December 24, 2023
Destruction of Parliament

AN unprecedented 146 opposition members of parliament of the Lok Sabha and Rajya Sabha have been suspended for the rest of the winter session.  Apart from the ‘loyal’ opposition MPs belonging to parties like the BJD, YSRCP and AIADMK, there will be no opposition MPs left in either house by December 22.

It is important to recall why these suspensions took place at all. After the December 13 security breach when two men jumped in from the visitors’ gallery into the Lok Sabha with smoke canisters in their hands, the opposition had demanded a statement from the union home minister on the incident and a discussion to follow. This was a reasonable and valid demand to make as the MPs have the right and obligation to ask for accountability for the serious breach of security. 

The home minister did not oblige, but he made remarks on the incident at a media event soon after. This further angered the MPs and on December 18, thirteen Lok Sabha MPs and one Rajya Sabha MP were suspended for presenting this demand.  This was followed by successive rounds of suspensions. 

This heavy-handed approach to the opposition is typical of the Modi government, which has repeatedly displayed its total contempt for the opposition and the norms of parliamentary conduct. The use of suspensions by the presiding officers, at the behest of the ruling party, has grown rapidly in the past years.  Since 2014, 92 MPs have been suspended at various times till the current session. Of these, 23 were suspended in last year’s monsoon session. That number has now grown many-fold.

The government will now pass important legislations like the three criminal law bills without any proper discussion and views of the opposition.

Removing an MP from parliament through suspension is not only suppressing the voice of the member concerned, it is also depriving the people who have elected the member as their representative from getting their views to be heard and ask questions.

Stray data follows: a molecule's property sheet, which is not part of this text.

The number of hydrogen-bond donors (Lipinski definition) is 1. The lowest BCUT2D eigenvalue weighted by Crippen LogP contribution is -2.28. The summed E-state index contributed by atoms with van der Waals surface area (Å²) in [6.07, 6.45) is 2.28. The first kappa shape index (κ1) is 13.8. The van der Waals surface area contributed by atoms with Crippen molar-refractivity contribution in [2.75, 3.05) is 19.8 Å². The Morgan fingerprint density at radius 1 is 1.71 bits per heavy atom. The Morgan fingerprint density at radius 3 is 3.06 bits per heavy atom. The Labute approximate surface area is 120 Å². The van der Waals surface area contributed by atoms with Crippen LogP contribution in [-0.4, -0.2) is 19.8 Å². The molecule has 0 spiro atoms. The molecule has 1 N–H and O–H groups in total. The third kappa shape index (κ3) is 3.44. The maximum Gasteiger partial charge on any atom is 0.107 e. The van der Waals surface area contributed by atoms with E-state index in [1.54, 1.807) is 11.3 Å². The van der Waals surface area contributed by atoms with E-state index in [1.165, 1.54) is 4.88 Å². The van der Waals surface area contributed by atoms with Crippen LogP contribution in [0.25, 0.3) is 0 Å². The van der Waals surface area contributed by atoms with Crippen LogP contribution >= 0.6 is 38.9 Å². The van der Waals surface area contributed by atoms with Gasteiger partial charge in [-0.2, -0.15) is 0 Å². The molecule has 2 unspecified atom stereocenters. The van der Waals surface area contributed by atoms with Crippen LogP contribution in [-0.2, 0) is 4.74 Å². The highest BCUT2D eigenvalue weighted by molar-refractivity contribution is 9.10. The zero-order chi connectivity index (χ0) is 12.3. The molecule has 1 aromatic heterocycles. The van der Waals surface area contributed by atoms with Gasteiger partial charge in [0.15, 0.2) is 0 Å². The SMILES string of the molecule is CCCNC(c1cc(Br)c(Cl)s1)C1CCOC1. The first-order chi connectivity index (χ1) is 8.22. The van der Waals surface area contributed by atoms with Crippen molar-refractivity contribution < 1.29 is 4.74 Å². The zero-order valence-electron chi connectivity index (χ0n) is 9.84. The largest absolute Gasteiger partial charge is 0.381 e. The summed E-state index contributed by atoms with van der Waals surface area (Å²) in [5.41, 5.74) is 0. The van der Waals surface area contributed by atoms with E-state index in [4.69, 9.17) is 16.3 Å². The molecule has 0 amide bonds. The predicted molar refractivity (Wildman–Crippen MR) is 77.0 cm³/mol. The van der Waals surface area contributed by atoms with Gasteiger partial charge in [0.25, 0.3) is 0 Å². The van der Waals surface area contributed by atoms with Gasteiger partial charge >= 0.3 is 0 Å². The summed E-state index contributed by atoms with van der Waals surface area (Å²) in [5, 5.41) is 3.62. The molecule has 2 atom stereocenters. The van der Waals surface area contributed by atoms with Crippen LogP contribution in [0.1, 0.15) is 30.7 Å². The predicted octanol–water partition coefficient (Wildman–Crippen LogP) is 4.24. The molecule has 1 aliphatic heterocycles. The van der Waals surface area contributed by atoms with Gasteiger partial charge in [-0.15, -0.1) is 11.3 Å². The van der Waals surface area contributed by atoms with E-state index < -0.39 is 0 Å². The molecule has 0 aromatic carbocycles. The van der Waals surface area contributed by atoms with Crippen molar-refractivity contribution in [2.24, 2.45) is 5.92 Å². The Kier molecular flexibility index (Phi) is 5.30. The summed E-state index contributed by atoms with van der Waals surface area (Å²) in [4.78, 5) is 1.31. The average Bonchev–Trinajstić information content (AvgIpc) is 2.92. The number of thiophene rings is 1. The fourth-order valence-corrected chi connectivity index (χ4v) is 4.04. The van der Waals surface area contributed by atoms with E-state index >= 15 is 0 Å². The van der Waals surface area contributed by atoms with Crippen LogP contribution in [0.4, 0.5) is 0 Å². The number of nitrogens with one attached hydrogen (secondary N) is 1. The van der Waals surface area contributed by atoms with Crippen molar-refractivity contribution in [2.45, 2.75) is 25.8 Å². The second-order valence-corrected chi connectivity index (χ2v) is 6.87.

The attack on the opposition is only one part of the overall effort to denigrate and curtail parliament. We have seen how legislations are passed post-haste without due scrutiny by parliamentary committees. Within parliamentary committees too, discussions and dissenting voices are sought to be curtailed. The number of sittings of the parliament is getting progressively reduced. The prime minister himself does not deign it necessary to attend parliament on most occasions. 

The opening of the new parliament building has signified an ominous turn for parliament. It is not just the change of a building, the life and essence of parliament has been denuded in the new building. With the snarling Ashokan Lions atop the building and the farcical installation of the Sengol within the Lok Sabha chamber, not only have the appurtenances been radically altered, the drive is to convert parliament into a rubberstamp for the ruling party. 

What we are witnessing is the destruction of parliament itself – the passage from parliamentary democracy to an electoral autocracy. 

(December 20, 2023)

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